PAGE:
You should expect to visit the hyperlink, with no difference in behavior.
As with bold or italics, a strikethrough does not have historical actionable assumption that goes along with it, unlike underline. Strikethrough is used as a formatting markup vs. a navigational markup, as is bold and italics.
Take the following as an example. Does the addition of bold or italics alter your opinion of these being links or not:
Strikethrough, from Wikipedia:
Strikethrough (also called strikeout) is a typographical presentation of words with a horizontal line through their center. It signifies one of two meanings. In ink-written, typewritten, or other non-erasable text, the words are a mistake and not meant for inclusion. When used on a computer screen, however, it indicates recently deleted information. It can also be used deliberately to imply a change of thought (as in epanorthosis).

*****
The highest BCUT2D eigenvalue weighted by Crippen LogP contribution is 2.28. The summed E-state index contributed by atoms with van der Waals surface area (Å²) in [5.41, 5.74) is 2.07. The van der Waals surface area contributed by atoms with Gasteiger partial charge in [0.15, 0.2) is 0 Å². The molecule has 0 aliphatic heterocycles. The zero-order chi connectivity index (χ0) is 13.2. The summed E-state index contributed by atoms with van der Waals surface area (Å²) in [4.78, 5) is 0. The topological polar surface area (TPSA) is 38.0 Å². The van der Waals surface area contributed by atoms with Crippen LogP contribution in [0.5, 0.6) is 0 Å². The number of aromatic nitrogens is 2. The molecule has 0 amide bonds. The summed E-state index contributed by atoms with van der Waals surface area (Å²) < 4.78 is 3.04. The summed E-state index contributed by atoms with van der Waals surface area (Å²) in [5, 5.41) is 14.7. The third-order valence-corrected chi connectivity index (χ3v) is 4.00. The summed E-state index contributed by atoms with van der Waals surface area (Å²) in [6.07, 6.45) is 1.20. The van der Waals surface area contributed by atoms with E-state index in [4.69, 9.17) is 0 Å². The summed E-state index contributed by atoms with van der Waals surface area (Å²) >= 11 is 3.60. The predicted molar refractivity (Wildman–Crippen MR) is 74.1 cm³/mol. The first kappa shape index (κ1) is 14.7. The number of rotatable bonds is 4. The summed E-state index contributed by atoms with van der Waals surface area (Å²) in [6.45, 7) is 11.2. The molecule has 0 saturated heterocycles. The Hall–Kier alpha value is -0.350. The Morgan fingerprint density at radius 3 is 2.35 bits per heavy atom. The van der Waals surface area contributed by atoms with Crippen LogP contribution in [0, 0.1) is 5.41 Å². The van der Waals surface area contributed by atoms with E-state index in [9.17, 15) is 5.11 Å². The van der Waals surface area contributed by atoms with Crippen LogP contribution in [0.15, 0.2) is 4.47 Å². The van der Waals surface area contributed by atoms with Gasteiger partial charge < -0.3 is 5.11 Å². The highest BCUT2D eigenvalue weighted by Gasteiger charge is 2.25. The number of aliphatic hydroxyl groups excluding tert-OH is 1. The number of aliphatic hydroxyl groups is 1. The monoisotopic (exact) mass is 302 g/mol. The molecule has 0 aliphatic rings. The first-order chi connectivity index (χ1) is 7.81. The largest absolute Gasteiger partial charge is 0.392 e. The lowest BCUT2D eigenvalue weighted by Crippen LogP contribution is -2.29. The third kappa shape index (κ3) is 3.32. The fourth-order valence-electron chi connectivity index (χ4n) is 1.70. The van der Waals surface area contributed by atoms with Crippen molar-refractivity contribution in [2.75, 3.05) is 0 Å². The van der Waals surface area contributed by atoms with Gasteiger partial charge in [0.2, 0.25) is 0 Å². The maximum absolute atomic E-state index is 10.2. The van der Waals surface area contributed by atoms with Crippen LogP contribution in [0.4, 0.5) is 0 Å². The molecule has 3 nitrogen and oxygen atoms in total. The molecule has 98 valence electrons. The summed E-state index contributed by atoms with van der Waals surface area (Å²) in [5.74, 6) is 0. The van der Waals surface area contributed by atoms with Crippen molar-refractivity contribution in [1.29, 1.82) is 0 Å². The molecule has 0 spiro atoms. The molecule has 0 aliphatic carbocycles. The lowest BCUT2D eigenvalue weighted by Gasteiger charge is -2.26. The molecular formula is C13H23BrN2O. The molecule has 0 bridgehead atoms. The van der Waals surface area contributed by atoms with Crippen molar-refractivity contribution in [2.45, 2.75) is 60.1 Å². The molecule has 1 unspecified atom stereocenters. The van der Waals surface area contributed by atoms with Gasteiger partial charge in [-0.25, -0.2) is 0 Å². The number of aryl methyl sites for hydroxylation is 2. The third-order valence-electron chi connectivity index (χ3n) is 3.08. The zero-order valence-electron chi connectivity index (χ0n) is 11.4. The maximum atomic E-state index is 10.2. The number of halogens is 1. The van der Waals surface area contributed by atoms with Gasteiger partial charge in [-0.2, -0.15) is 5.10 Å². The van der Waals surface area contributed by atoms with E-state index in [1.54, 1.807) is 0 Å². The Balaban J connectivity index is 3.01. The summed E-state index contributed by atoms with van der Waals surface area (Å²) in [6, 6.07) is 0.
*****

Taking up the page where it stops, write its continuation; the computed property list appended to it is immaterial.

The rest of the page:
To expand on this, I will make a slight tangent and point out that the links in your question are not underlined -- they are a different color, but not underlined. While underlining is still the default visual markup (combined with a blue/purple color) for links it is not at all uncommon for sites to remove the underline and rely on color alone.
In the 1990's using a black underlined string was bad form, because many people would try to click on it. It was underlined after all! Today, I would bet that it would go unnoticed and (for the most part) unclicked. Underline is still uncommon but has moved more towards a formatting markup, away from a navigational markup, in the eyes of many. (a personal opinion based purely on observation)
Back to a strikethrough...
A 1990's web user would see the following as a link and expect it to behave as a link, it is colored and underlined appropriately. The strikethrough is implying an edit/retraction of the text that is visible, per the Wikipedia definition.
Today's web user would assume the same thing. Additionally, because underline is no longer as common for link markups, the following would be seen in the same way.
So summarize - strikethrough is a formatting markup, generally used to signify deletion of information (while maintaining the original for posterity). It's presence does not alter the perception of behavior of the underlying link.